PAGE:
With interest rates on federally guaranteed loans for students and parents likely to jump by as much as two percentage points on July 1, those who want to lock in today's lower rates should refinance into a single consolidated loan now. On July 1 the rate on the Stafford Loan is expected to hit 6.5% for those still in school and 7.1% for graduates. By consolidating, you can get a fixed rate as low as 4.75% for students and 5.375% for graduates. Under a new law, those in school will not be eligible to consolidate after July 1.
Meanwhile, parents who consolidate their federal PLUS loans before then can lock in a rate as low as 6.125%. That's just a shade above today's 6.1% but far below the 7.91% that's expected to prevail when rates adjust according to a congressionally mandated formula on July 1. To consolidate, you must submit a signed application, available from your lender, by June 30. If all your loans are through the same lender, you have to go with that company. Otherwise, you're free to consolidate anywhere. Some lenders will reduce the interest rate you'll pay if you sign up for direct debit or pay on time for a set period. Under a new law, loans issued after July 1 will have fixed, rather than variable, interest rates. For next year the Stafford rate is expected to be 6.8%, and the PLUS 8.5%.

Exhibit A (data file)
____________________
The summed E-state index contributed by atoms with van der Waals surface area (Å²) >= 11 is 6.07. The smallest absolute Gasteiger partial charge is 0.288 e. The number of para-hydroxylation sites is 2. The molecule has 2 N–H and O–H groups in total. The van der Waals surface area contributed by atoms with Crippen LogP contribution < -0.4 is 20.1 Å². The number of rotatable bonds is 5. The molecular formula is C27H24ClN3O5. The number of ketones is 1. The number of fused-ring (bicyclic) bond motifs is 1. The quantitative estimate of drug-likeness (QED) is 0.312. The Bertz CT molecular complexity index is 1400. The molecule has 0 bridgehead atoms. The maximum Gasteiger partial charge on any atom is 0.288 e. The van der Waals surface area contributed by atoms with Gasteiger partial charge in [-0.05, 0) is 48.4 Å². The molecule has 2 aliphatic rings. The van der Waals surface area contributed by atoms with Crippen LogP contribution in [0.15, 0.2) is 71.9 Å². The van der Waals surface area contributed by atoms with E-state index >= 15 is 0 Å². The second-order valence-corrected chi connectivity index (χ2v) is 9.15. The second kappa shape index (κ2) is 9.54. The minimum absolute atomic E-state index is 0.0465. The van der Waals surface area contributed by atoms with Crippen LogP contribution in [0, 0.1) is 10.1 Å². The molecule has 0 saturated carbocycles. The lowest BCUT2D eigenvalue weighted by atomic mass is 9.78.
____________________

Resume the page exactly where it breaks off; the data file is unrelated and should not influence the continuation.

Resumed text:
The $70 billion tax cut that's making its way through Congress should bring cheer to investors. It extends the 15% tax rate on capital gains and dividends through 2010. What's more, for the first time, taxpayers earning over $100,000 will be able to convert their traditional individual retirement accounts into Roth IRAs. But there is a big catch: They won't be able to make the shift until 2010.
IRA switchers will have to pay taxes, but can spread payments over two years. Then all future returns and withdrawals are tax-free. Lawmakers delayed the IRA change until 2010 to keep the bill within the agreed-upon cost. The conversion is expected to raise $6.4 billion to help offset the cost of the other tax cuts.